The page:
Trial of Cinpanemab in early Parkinson’s disease



Aggregated α-synuclein plays an important role in the pathogenesis of Parkinson’s disease. Cinpanemab, a human-derived monoclonal antibody that binds to α-synuclein, is being evaluated as a modifying treatment for Parkinson’s disease.


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In a 52-week, double-blind, multicenter, phase 2 trial, we randomly assigned, in a 2:1:2:2 ratio, participants with early-stage Parkinson’s disease to receive intravenous infusions of placebo (control) or cinpanemab at a dose of 250 mg, 1250 mg, or 3500 mg every 4 weeks, followed by a blind extension period of the active treatment dose up to 112 weeks . The primary endpoints were changes from baseline in the Movement Disorder Society-sponsored review of the Unified Parkinson’s Disease Rating Scale (MDS-UPDRS) total score (range 0 to 236, higher scores indicating poorer performance) at weeks 52 and 72 Secondary endpoints included MDS-UPDRS subscale scores and striatal binding assessed on dopamine transporter single-photon emission computed tomography (DaT -SPECT).


Of the 357 participants enrolled, 100 were assigned to the control group, 55 to the cinpanemab 250 mg group, 102 to the 1250 mg group and 100 to the 3500 mg group. The trial was stopped after the week 72 interim analysis due to lack of efficacy. The change at week 52 in the MDS-UPDRS score was 10.8 points in the control group, 10.5 points in the 250 mg group, 11.3 points in the 1250 mg group and 10.9 points in the the 3500 mg group (adjusted mean difference vs control, −0.3 points [95% confidence interval {CI}, −4.9 to 4.3], P=0.90; 0.5 points [95% CI, −3.3 to 4.3], P=0.80; and 0.1 points [95% CI, −3.8 to 4.0], P = 0.97, respectively). The adjusted mean difference at 72 weeks between participants who received cinpanemab for 72 weeks and the pooled group of those who started cinpanemab at 52 weeks was −0.9 points (95% CI, −5.6 to 3.8) for the 250 mg dose, 0.6 points (95% CI, -3.3 to 4.4) for the 1250 mg dose and -0.8 points (95% CI, – 4.6 to 3.0) for the 3500 mg dose. The results for the secondary endpoints were similar to those for the primary endpoints. DaT-SPECT imaging at week 52 showed no difference between the control group and any cinpanemab group. The most common adverse events with cinpanemab were headache, nasopharyngitis and falls.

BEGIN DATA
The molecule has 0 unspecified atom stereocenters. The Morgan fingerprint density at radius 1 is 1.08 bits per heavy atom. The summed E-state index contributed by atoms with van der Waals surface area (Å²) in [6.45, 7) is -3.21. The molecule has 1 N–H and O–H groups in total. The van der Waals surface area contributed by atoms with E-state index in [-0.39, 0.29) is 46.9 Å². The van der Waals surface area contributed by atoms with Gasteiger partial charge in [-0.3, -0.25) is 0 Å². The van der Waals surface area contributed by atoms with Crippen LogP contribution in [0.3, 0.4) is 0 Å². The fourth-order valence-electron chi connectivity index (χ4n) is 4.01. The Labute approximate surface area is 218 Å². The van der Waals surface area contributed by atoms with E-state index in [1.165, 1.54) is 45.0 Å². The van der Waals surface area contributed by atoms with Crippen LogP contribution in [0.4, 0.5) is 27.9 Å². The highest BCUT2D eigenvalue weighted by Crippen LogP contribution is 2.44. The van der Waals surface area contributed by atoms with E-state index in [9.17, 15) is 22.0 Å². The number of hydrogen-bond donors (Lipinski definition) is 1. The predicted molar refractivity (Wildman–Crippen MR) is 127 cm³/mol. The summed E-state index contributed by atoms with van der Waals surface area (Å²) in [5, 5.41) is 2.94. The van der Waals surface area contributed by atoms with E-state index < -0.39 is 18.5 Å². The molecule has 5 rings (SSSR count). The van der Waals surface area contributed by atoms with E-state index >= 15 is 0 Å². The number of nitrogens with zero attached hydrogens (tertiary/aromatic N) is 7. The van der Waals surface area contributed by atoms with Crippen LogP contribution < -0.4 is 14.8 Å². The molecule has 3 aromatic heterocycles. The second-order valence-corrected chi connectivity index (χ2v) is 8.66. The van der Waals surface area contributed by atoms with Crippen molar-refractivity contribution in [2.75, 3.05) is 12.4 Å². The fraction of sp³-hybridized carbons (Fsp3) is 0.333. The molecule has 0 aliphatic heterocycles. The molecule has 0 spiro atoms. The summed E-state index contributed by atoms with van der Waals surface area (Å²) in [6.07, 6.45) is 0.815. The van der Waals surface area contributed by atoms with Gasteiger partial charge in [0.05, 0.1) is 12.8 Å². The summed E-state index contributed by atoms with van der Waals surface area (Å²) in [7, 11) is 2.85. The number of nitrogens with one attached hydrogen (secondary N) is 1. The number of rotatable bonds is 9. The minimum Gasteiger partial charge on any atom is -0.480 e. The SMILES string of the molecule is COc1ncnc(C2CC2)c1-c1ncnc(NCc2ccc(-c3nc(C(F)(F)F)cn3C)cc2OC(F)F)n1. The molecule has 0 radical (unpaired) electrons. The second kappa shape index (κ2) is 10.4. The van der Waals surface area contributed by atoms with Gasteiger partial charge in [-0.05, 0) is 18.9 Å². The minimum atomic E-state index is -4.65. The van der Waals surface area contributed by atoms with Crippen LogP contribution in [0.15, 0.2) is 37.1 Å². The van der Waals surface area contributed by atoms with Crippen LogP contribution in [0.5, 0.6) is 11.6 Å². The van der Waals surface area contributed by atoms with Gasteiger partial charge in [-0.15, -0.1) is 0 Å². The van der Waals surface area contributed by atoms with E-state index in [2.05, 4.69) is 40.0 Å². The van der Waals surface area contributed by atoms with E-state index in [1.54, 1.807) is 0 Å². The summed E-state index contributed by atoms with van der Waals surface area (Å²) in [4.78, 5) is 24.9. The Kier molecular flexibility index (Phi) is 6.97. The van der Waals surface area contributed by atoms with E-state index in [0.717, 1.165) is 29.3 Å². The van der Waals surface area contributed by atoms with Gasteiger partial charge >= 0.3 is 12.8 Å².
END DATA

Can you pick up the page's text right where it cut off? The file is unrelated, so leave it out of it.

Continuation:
In participants with early-stage Parkinson’s disease, the effects of cinpanemab on clinical measures of disease progression and changes in DaT-SPECT imaging did not differ from those of placebo over a 52-week period . (Funded by Biogen; SPARK number, NCT03318523.)

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Cinpanemab in early Parkinson’s disease

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